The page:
When Kathy Huston began searching for a new hospital chargemaster maintenance tool, she knew she wanted software that would be easy for the hospital staff at Hendrick Medical Center to use for coding and billing.
But Huston, charge capture coordinator at Hendrick, found a hospital chargemaster maintenance tool that gave the hospital staff more than ease of use: It also provided coding and billing analysis.
The ability to perform that kind of analysis makes the health system more efficient, Huston said. While a full chargemaster does contain a vast list of pricing information and billable items, one source said it's not an efficient price comparison tool for patients -- something the federal government is pushing.
Identifying billing inaccuracies
Hendrick opted for a hospital chargemaster maintenance tool from VitalWare, a revenue cycle management software vendor. Hendrick uses the hospital chargemaster maintenance tool, which has been in place for about a year, to manage anything a patient could be charged for -- from supplies and drugs to procedures and surgeries, she said.
The VitalWare hospital chargemaster maintenance tool offers the hospital staff a simplified workflow, compiling information into one window for the health system's roughly 60 chargemaster users, rather than forcing them to jump around to different windows -- an issue the health system struggled with while using a former chargemaster product.
"When they would click on a hyperlink, it would take them off to a totally different window," Huston said. "This one, everything is on one screen, separated by tabs, and you just click on the tabs and go directly to the information you're looking for. Everything is visually right there in front of you."
The maintenance tool also ensures the health system stays up to date with regulatory requirements for coding and submission on billing and pricing to insurance providers.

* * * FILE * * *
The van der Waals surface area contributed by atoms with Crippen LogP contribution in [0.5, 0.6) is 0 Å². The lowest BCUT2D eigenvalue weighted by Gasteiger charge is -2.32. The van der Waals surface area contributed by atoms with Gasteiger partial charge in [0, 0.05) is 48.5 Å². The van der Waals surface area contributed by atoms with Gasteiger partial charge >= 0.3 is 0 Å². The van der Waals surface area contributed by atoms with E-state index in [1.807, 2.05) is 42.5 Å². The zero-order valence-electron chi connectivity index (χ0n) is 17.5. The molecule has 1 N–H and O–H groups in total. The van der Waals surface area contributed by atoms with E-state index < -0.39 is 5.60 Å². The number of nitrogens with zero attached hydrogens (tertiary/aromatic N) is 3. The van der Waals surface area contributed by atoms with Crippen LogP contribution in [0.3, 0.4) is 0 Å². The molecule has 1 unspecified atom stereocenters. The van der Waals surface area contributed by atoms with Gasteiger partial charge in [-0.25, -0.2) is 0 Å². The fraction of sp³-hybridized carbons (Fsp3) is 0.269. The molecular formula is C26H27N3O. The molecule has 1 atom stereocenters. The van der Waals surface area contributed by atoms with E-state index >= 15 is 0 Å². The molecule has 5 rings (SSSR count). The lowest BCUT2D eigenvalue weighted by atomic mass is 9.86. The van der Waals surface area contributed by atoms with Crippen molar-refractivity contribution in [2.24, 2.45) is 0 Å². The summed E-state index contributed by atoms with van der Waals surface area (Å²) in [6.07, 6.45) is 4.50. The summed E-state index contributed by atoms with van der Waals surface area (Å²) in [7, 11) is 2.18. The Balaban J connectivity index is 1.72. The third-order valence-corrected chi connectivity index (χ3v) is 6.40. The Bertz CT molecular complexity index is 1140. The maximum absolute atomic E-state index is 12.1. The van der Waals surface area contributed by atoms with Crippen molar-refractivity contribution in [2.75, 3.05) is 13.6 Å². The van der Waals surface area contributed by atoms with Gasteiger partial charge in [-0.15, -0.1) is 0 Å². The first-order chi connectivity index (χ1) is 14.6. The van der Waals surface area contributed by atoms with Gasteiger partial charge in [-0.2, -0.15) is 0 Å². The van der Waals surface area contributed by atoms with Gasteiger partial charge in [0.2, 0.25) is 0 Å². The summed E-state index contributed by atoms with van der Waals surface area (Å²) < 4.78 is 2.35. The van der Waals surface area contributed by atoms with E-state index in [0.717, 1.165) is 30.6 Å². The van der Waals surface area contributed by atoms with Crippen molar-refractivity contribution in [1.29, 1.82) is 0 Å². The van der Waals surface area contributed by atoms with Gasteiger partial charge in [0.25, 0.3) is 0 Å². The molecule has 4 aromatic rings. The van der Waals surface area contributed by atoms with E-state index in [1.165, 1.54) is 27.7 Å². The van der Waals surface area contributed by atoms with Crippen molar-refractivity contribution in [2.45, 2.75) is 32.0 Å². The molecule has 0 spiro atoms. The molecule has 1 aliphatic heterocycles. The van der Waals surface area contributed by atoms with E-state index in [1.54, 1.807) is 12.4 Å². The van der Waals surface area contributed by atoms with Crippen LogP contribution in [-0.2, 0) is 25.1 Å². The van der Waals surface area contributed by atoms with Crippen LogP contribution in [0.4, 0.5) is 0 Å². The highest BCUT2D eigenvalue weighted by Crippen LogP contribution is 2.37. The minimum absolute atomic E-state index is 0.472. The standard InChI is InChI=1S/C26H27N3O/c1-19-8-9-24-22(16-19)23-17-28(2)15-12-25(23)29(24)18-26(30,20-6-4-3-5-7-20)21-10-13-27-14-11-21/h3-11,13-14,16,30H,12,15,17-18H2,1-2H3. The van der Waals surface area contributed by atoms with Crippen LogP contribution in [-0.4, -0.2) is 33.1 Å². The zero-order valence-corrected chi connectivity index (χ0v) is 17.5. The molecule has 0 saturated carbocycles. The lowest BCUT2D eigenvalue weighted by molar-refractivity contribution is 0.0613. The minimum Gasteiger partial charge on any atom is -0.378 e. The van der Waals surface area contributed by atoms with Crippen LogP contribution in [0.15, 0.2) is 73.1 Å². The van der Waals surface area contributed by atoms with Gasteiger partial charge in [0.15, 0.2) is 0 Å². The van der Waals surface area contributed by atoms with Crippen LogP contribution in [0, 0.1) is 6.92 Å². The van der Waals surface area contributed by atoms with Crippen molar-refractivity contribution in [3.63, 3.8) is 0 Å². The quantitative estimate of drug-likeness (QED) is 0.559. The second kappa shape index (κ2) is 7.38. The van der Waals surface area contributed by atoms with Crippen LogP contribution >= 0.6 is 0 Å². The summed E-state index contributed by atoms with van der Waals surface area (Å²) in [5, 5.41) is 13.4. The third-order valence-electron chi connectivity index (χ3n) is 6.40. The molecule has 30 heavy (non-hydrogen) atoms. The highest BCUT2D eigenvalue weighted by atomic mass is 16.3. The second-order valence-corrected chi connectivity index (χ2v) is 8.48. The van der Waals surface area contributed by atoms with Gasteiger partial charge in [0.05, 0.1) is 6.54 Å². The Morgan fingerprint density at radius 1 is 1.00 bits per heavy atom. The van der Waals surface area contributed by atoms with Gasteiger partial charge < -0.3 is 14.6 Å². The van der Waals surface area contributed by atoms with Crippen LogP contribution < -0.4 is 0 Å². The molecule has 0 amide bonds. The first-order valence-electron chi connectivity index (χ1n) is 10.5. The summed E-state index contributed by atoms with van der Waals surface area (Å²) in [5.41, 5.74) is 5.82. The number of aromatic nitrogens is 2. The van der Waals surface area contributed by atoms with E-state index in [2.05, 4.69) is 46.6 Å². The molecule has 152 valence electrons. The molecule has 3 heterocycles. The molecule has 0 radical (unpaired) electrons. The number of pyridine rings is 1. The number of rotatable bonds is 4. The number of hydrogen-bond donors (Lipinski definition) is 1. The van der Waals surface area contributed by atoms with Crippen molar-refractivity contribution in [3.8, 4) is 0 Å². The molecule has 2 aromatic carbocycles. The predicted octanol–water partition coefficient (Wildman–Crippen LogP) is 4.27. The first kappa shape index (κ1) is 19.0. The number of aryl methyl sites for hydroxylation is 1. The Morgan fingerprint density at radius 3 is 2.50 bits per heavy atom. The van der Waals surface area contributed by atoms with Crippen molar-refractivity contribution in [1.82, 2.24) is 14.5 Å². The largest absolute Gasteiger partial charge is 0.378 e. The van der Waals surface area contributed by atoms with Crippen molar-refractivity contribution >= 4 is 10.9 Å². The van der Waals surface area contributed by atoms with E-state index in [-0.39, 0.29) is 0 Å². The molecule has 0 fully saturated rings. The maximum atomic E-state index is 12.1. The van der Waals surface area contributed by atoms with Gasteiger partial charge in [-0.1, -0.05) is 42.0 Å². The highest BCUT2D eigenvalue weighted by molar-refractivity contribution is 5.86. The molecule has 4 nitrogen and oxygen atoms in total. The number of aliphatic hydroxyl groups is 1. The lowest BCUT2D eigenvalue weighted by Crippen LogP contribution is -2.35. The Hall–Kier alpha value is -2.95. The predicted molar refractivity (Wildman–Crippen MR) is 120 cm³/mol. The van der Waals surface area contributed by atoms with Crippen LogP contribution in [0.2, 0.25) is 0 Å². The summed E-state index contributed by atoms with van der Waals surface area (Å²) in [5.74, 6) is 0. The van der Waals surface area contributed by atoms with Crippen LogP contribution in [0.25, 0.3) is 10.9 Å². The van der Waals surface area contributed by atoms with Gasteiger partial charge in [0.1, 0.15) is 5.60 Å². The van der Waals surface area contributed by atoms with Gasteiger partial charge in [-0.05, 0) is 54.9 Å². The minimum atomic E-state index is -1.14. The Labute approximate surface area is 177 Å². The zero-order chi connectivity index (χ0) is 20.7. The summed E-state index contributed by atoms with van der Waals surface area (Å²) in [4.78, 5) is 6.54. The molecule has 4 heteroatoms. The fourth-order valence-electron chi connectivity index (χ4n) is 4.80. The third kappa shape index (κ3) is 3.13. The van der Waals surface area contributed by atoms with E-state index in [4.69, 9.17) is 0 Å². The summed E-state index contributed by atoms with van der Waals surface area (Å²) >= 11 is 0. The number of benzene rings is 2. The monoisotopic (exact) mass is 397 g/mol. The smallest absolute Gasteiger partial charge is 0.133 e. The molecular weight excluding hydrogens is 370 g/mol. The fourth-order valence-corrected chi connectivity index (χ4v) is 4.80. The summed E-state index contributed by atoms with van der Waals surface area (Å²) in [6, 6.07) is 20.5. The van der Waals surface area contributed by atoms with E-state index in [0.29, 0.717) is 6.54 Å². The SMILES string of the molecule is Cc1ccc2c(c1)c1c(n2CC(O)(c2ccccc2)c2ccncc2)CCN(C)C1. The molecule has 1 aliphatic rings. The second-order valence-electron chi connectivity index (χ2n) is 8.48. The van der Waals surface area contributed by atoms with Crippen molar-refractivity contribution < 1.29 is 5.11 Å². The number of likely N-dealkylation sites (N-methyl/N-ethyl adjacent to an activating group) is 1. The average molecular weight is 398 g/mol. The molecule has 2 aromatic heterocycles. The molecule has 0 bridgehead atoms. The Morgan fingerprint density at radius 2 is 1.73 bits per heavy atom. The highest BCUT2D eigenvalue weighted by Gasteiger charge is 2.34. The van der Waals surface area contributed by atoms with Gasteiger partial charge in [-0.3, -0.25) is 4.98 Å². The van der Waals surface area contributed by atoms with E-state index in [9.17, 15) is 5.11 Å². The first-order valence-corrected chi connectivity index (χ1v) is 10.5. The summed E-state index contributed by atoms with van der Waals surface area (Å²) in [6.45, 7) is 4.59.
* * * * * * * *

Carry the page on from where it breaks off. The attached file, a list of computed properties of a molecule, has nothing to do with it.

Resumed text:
The VitalWare hospital chargemaster maintenance tool, which ranked highest in the 2019 Best in KLAS report for the revenue cycle, chargemaster management category, identifies discrepancies in coding and pricing, Huston said. That's the same reason Colleen Malmgren, director of revenue integrity for Fairview Health Services in Minneapolis, opted to invest in the product.
Colleen Malmgrendirector of revenue integrity, Fairview Health Services
"It's the things that you don't notice that I think can really add up quickly," Malmgren said. "I think having chargemaster software that gives you edits and tells you about potential things that are missing or inaccurate is very important."
Malmgren said, because the VitalWare hospital chargemaster maintenance tool analyzes coding and billing, she's noticed less billing inaccuracies and missing information as department heads submit billing information. The software picks up on inaccuracies that would otherwise go unnoticed and result in payer denials, she said.
Malmgren said the VitalWare hospital chargemaster maintenance tool provides immediate updates and makes the workflow more efficient through its ease of use. She added that it has helped reduce the health system IT staff's workload.
In the past, Malmgren's team used a product that required more work from IT. The chargemaster, which is always in flux, used to be located on an internal server, and updates became a time sink, she said. The VitalWare hospital chargemaster maintenance tool is cloud-based and updates automatically.
CMS requires hospitals to publish chargemaster data
In a push for price transparency, CMS requires that hospitals publish their chargemaster data -- a regulation that went into effect Jan. 1.
It is a move Ge Bai, associate professor at Johns Hopkins Carey Business School, said is a "step in the right direction" for price transparency, but she doesn't think it goes far enough. She said she believes CMS needs to make changes to the resolution, if the agency wants to make price transparency more effective.
The resolution aims to increase patient price comparison, which would, in turn, lead to a more competitive healthcare market. But Bai said the chargemaster includes vast amounts of price information, far too much for the average patient to sift through. Additionally, most insured patients don't end up paying the actual chargemaster price and pay a lower price negotiated for them by their insurance providers.
A more effective approach would be to require hospitals to release chargemaster information for the most common procedures to make it easier for patients looking to compare prices, she said.
"The usefulness of this resolution is limited," she said. "This is a bookkeeping tool, not something designed for price comparison."